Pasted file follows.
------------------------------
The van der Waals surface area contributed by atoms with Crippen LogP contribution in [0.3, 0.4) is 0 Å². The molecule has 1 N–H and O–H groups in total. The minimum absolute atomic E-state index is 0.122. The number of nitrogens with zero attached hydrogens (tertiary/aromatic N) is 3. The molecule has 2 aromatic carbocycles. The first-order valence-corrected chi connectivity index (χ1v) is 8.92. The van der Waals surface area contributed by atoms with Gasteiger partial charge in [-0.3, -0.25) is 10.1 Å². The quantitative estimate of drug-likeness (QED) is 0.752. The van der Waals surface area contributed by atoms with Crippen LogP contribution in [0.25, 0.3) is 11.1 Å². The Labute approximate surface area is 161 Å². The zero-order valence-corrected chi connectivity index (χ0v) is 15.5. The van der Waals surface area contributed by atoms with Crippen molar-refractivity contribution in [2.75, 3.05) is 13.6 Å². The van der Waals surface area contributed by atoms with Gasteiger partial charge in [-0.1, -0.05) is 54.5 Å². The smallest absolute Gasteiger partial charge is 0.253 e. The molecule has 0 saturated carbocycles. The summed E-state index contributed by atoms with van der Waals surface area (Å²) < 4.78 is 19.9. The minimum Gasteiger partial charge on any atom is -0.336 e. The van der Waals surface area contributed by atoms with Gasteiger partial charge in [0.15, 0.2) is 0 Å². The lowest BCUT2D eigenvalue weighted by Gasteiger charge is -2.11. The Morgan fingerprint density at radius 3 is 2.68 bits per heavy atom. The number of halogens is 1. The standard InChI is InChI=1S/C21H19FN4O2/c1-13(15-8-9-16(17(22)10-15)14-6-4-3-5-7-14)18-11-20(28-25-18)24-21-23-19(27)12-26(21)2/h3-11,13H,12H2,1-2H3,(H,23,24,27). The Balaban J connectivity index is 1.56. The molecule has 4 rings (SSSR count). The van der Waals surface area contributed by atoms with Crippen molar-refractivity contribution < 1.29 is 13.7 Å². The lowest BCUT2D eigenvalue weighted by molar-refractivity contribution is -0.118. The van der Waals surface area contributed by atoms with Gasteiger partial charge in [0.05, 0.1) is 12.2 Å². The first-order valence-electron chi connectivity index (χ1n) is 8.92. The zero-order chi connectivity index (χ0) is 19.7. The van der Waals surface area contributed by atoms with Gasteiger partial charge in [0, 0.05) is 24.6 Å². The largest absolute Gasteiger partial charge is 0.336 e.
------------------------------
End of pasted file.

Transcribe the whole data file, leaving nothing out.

The van der Waals surface area contributed by atoms with Crippen LogP contribution in [0.3, 0.4) is 0 Å². The molecule has 1 N–H and O–H groups in total. The minimum absolute atomic E-state index is 0.122. The number of nitrogens with zero attached hydrogens (tertiary/aromatic N) is 3. The molecule has 2 aromatic carbocycles. The first-order valence-corrected chi connectivity index (χ1v) is 8.92. The van der Waals surface area contributed by atoms with Gasteiger partial charge in [-0.3, -0.25) is 10.1 Å². The quantitative estimate of drug-likeness (QED) is 0.752. The van der Waals surface area contributed by atoms with Crippen LogP contribution in [0.25, 0.3) is 11.1 Å². The Labute approximate surface area is 161 Å². The zero-order valence-corrected chi connectivity index (χ0v) is 15.5. The van der Waals surface area contributed by atoms with Crippen molar-refractivity contribution in [2.75, 3.05) is 13.6 Å². The van der Waals surface area contributed by atoms with Gasteiger partial charge in [-0.1, -0.05) is 54.5 Å². The smallest absolute Gasteiger partial charge is 0.253 e. The molecule has 0 saturated carbocycles. The summed E-state index contributed by atoms with van der Waals surface area (Å²) < 4.78 is 19.9. The minimum Gasteiger partial charge on any atom is -0.336 e. The van der Waals surface area contributed by atoms with Gasteiger partial charge in [0.15, 0.2) is 0 Å². The lowest BCUT2D eigenvalue weighted by Gasteiger charge is -2.11. The Morgan fingerprint density at radius 3 is 2.68 bits per heavy atom. The number of halogens is 1. The standard InChI is InChI=1S/C21H19FN4O2/c1-13(15-8-9-16(17(22)10-15)14-6-4-3-5-7-14)18-11-20(28-25-18)24-21-23-19(27)12-26(21)2/h3-11,13H,12H2,1-2H3,(H,23,24,27). The Balaban J connectivity index is 1.56. The molecule has 4 rings (SSSR count). The van der Waals surface area contributed by atoms with Crippen molar-refractivity contribution < 1.29 is 13.7 Å². The lowest BCUT2D eigenvalue weighted by molar-refractivity contribution is -0.118. The van der Waals surface area contributed by atoms with Gasteiger partial charge in [0.05, 0.1) is 12.2 Å². The first-order valence-electron chi connectivity index (χ1n) is 8.92. The zero-order chi connectivity index (χ0) is 19.7. The van der Waals surface area contributed by atoms with Gasteiger partial charge in [0, 0.05) is 24.6 Å². The largest absolute Gasteiger partial charge is 0.336 e.